It doesn’t get better than these guys even after these new plans.

  • FakeBibic

    How does this compare speed wiseprice to Winds 15 dollar add-on?

  • Dave Gruia

    i’m in the US, and bought a plan that was meant to start yesterday — so far it’s not showing up on my accoutn but don’t worry, i’ve been charged. Waited two hours on hold before being cut off, and no answer to my twitter/e-mails… not impressed with ROAM today…

  • Dave Norton

    be careful, upgraded to their LTE update, did not work, they blame Apple, iPhone has LTE with ATT SIM, Telus SIM and TMobile SIM, 3G with Roam Mobile, no customer service since their ISP is down and they cannot take calls, 3 days a customer and ready to move back to T-Mobile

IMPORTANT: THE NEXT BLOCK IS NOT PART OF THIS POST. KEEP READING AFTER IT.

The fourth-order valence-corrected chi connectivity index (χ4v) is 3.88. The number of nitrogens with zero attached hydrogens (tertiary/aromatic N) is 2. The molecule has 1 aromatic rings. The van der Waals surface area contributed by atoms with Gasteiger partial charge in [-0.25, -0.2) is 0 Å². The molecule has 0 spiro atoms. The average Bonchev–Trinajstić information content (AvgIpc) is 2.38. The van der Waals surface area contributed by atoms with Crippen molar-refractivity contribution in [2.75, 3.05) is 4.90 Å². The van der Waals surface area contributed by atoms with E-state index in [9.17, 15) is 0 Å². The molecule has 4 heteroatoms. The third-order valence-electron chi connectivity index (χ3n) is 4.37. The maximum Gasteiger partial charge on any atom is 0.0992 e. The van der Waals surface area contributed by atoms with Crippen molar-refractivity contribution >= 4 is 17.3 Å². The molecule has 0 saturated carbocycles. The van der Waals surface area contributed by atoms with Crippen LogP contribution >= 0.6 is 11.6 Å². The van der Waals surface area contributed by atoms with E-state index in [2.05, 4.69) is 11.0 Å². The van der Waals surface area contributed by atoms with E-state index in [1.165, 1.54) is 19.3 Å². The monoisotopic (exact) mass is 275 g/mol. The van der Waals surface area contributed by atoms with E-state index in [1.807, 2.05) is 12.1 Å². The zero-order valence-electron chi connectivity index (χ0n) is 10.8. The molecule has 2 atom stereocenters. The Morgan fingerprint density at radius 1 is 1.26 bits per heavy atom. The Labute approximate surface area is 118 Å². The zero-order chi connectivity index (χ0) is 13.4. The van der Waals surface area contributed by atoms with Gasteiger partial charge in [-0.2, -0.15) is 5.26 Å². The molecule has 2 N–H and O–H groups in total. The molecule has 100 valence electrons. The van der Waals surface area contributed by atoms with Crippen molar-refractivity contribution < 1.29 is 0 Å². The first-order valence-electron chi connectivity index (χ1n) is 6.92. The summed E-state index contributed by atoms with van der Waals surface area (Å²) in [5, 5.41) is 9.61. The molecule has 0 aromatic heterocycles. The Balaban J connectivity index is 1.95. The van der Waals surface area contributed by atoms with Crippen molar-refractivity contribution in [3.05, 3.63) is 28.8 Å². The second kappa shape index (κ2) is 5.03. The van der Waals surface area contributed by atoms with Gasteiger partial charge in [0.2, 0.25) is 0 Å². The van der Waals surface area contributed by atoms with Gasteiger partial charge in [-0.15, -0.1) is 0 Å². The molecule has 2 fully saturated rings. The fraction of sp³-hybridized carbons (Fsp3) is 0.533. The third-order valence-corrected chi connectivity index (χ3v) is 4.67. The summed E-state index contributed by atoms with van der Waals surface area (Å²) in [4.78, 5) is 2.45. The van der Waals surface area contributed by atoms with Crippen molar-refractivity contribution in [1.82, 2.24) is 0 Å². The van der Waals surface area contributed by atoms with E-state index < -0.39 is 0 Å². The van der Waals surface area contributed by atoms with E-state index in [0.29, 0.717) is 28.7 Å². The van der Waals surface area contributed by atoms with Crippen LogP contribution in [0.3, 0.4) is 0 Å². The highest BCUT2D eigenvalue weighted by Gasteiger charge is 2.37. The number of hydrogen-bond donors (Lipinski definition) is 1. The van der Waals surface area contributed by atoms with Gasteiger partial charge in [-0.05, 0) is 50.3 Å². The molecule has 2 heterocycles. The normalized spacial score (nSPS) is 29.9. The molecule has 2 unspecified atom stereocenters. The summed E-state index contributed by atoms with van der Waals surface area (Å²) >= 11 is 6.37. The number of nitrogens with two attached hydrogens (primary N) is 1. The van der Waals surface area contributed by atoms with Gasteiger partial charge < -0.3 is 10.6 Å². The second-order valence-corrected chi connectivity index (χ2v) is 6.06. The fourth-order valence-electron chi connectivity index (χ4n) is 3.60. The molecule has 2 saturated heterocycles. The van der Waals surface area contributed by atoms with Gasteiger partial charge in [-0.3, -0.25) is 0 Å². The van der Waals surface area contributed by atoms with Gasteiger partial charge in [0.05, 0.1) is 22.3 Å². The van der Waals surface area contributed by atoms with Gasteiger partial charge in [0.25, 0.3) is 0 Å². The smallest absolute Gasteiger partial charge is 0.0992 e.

• Dave Norton

    Great Concept until carriers make North America all local, execution very poor, how can a company have their customer service lines not working for 2 days on a long weekend

    • Mark_Ont

      I’ll bet they are having a tough time keeping up with demand. Most people on twitter seem to love their customer service.

  • Todd

    Actually Roam sims do expire, if they are not used in a year.

    And I’ve had 2 colleagues travel to the U.S. recently and all they are getting is 3G speeds (at best) – NYC and Chicago. And yes, they paid up “upgrade” to the LTE service. Just saying….